Thumb_kinfonet_avatar Clive Elwell New Zealand 5551 posts in this forum Offline

Dan McDermott wrote:
Is part of it that ‘they’ sense that they are on a ‘precipice’ even less than we do?

Well this certainly seems to be true, and it is a great mystery to me. In a way people go about their affairs as if there isn't a care in the world. Or more accurate to say they pursue their own self interests, their own pleasures, their own security, as if the world is perfectly stable and will go on for ever providing a backdrop for all their plans.

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Mon, 09 Dec 2019 #81
Thumb_donna_and_jim_fb_bw Tom Paine United States 3103 posts in this forum Offline

Clive Elwell wrote:
But I should add that I have considerable doubts about the whole concept of me "fixing" another human being, or anything in the psychological realm. It seems the wrong approach. As I said before, there is arrogance in such an approach. But really, what I really want, is for "A" to start questioning herself, not to follow my "advice". Although there may be a place for advice, occasionally, with the young, or friends, if given tentatively.

No, I didn’t mean to imply I want to fix a friend or loved one who is suffering. Only that if I myself can change then perhaps I will have a ‘positive ‘ effect in some way. If I can understand conflict in myself then perhaps I can talk more intelligently to a friend who is feeling deep conflict and confusion. That how I was using the word ‘fix’.

Let it Be

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Tue, 10 Dec 2019 #82
Thumb_dm Dan McDermott United States 1651 posts in this forum Offline

Clive Elwell wrote:
it is a great mystery to me. In a way people go about their affairs as if there isn't a care in the world. Or more accurate to say they pursue their own self interests, their own pleasures, their own security, as if the world is perfectly stable and will go on for ever providing a backdrop for all their plans.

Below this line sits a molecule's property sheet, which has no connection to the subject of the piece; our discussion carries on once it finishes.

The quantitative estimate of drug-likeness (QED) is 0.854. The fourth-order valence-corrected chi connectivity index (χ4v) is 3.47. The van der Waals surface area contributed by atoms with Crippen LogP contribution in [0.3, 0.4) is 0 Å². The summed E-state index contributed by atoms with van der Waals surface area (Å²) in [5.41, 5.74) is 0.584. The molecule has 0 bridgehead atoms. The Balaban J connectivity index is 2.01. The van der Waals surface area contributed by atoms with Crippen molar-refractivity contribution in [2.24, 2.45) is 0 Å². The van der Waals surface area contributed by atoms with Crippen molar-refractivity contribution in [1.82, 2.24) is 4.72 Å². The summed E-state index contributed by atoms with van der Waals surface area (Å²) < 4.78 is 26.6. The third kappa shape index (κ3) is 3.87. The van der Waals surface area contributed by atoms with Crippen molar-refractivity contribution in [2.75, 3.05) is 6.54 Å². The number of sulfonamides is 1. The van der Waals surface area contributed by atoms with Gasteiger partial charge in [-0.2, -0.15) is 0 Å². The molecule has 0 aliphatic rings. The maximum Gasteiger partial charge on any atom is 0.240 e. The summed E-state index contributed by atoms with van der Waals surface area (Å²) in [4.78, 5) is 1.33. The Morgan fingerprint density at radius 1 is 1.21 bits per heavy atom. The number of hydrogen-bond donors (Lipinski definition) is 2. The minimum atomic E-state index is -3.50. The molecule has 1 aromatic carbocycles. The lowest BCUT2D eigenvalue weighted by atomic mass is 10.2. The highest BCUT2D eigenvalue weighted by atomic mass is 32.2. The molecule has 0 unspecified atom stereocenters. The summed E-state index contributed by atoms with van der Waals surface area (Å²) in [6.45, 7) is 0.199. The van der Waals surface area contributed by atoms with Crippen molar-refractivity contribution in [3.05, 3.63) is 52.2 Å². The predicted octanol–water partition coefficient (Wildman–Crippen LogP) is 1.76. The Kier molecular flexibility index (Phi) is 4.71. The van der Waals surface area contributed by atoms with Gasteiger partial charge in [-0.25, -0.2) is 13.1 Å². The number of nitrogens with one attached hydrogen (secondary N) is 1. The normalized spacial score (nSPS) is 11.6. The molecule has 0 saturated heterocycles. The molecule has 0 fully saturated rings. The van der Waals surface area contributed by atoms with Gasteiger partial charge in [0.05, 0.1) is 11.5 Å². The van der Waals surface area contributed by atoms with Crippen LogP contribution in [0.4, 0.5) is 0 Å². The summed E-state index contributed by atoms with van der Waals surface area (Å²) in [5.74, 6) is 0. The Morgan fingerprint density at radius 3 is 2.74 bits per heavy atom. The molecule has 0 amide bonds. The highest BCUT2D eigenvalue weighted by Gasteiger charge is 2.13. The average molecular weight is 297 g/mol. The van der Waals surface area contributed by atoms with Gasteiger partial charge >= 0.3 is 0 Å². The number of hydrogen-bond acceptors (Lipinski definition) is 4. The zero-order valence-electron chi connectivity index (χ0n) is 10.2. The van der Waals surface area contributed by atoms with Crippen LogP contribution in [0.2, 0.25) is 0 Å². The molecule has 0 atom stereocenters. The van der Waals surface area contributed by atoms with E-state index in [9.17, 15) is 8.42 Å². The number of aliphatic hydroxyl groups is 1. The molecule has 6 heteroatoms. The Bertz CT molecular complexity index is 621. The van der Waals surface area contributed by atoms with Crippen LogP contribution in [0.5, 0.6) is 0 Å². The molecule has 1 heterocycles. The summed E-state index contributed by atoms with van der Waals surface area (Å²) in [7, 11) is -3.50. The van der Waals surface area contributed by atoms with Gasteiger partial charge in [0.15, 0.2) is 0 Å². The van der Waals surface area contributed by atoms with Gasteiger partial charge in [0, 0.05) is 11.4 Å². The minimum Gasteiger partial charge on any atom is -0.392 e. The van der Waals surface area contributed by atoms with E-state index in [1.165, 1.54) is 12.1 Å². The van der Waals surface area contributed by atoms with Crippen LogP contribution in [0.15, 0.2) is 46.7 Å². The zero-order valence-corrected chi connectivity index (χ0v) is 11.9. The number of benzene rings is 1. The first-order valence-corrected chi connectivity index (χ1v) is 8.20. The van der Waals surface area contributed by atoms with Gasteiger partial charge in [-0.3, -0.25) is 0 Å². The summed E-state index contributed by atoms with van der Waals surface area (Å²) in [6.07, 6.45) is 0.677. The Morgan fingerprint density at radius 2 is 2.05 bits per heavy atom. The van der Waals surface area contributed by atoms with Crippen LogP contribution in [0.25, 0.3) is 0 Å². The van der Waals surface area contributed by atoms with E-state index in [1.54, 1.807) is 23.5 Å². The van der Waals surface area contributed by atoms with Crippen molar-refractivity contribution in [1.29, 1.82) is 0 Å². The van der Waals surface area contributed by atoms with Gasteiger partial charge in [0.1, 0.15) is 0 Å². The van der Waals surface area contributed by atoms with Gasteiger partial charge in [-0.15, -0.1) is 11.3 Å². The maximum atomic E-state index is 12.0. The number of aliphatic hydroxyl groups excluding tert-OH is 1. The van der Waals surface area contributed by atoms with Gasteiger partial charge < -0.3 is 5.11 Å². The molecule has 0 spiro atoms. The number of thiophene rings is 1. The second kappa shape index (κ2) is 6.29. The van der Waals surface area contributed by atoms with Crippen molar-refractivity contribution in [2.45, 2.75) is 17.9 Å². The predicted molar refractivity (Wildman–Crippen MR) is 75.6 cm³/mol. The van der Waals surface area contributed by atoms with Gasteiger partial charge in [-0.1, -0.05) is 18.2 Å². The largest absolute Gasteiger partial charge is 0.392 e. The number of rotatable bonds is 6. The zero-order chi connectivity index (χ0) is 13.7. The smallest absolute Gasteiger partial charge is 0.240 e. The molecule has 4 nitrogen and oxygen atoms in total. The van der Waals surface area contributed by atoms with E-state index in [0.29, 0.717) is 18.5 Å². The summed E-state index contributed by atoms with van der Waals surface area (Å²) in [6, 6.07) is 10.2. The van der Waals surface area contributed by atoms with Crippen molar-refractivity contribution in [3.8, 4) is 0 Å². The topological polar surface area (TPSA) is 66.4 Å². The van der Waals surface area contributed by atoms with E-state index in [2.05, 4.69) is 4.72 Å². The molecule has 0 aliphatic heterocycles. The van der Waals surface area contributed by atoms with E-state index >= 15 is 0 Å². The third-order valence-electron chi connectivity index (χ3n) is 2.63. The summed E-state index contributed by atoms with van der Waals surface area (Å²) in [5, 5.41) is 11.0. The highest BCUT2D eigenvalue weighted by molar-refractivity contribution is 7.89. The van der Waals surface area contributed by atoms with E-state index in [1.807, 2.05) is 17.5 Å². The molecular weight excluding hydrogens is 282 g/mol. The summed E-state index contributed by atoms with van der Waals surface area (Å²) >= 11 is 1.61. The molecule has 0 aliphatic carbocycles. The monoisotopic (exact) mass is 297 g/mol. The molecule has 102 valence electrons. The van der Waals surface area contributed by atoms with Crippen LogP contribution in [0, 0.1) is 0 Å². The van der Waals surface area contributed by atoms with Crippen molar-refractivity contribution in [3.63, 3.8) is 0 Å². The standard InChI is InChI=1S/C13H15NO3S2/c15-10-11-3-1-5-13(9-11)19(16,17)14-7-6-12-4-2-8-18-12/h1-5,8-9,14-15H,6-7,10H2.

Yes it's amazing. And we were a part of it up to a certain point and then the questioning began in earnest.

Like a collective 'dream' state?

This post was last updated by Dan McDermott Tue, 10 Dec 2019.

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Tue, 10 Dec 2019 #83
Thumb_donna_and_jim_fb_bw Tom Paine United States 3103 posts in this forum Offline

Huguette brought up the subject of desire a while back in this thread and related it to the subject of effort. I'm not sure I fully understand what she said or what K was trying to get across in the excerpt she shared so I'll share it here in case anyone wants to get back to the topic of effort and desire. I DO see that when I desire something or other I have to make an effort to get it and then there's all the conflict that comes from that...and fear of not getting it. Here's the K. excerpt again:

https://jkrishnamurti.org/content/what-signific...:

So far, we have always done something about desire, given it the right channel, the right slant, the right aim, the right end. And if the mind - which is conditioned, which is always thinking in terms of achievement, through training, through education and so on - is no longer trying to shape desire as something apart from itself if the mind is no longer interfering with desire, if I may use that word, then what is wrong with desire? Then, is it the thing we have always known as desire? Please, sirs, go along with it, come with me.
You see, we have always thought of desire in terms of fulfilment, achieving, gaining, getting rich, inwardly or outwardly, in terms of avoidance, in terms of `the more'. And when you see all that, and put it away, then the feeling, which we have so far called desire, has a totally different meaning, has it not?
Then you can see a beautiful car, a lovely house, a lovely dress without any reaction of wanting, identifying.
You know the whole social approach to existence in which you have been brought up, educated since childhood; all the ideation, the search for fulfilment, that you must be better than the next man and so on. When you see the whole content of this conflict, and when it has fallen away from you from within, dropped from your hand, then is desire that which it previously was?
….. if you could leave desire alone, either to wither away - just leave it alone - that is the very essence of a mind which is not in conflict.